Hull's K6 telephone boxes return to streets

K6 phone box on street
Image caption The eight K6 boxes will replace existing modern kiosks across Hull city centre

Several historic cream-coloured telephone boxes are being put back on Hull's streets.

Eight of the so-called "K6" boxes will replace modern ones following a £25m revamp of Hull city centre for the City of Culture arts festival.

The cast-iron kiosk was designed by Sir Giles Gilbert Scott to mark the Silver Jubilee of King George V in 1935.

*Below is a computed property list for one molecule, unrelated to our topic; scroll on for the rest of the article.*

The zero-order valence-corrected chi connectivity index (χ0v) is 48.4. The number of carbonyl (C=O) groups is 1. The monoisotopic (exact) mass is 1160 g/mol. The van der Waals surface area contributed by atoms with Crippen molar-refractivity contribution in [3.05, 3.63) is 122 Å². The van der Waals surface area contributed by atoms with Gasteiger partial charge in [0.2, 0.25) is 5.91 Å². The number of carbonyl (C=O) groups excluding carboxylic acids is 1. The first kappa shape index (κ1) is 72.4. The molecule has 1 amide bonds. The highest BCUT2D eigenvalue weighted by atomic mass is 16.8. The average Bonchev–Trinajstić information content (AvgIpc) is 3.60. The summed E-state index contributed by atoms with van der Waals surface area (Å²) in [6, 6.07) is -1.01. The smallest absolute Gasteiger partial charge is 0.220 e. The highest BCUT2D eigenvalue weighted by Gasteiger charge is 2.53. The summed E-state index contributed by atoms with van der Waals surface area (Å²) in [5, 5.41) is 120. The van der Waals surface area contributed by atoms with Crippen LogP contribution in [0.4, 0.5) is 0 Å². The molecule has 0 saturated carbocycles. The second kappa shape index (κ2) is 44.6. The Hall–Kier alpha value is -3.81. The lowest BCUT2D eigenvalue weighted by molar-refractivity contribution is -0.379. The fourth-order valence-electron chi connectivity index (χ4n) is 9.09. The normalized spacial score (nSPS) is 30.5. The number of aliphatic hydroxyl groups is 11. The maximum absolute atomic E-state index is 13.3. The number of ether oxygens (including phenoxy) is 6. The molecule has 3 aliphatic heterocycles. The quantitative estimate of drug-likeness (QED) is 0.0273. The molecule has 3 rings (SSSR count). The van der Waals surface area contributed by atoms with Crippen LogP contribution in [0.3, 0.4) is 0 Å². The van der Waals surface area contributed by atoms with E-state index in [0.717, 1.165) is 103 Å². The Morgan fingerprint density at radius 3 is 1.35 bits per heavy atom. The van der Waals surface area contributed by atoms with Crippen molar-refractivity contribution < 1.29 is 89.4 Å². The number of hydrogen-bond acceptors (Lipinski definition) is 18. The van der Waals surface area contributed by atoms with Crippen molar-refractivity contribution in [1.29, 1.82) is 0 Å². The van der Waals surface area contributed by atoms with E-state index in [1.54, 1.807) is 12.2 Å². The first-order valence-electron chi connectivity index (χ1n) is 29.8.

Unlike the red ones elsewhere, Hull's boxes are cream coloured as the local phone company is independent from BT.

More on this and other Hull stories

Adam Fowler, from the City of Hull and Humber Environment Forum, said he welcomed the return of the K6.

"Cream telephone boxes are instantly recognisable as uniquely Hull," he said.

"They are a proud symbol of the city and an expression of our culture."

Mr Fowler added that a number of the existing K6 boxes in Hull are Grade II-listed "as buildings of national architectural and historic importance".

Cathy Phillips, from phone operator KCOM said the company was asked by Hull City Council to reinstate the "iconic" kiosks.

Related Topics

More on this story

Related Internet links

The BBC is not responsible for the content of external Internet sites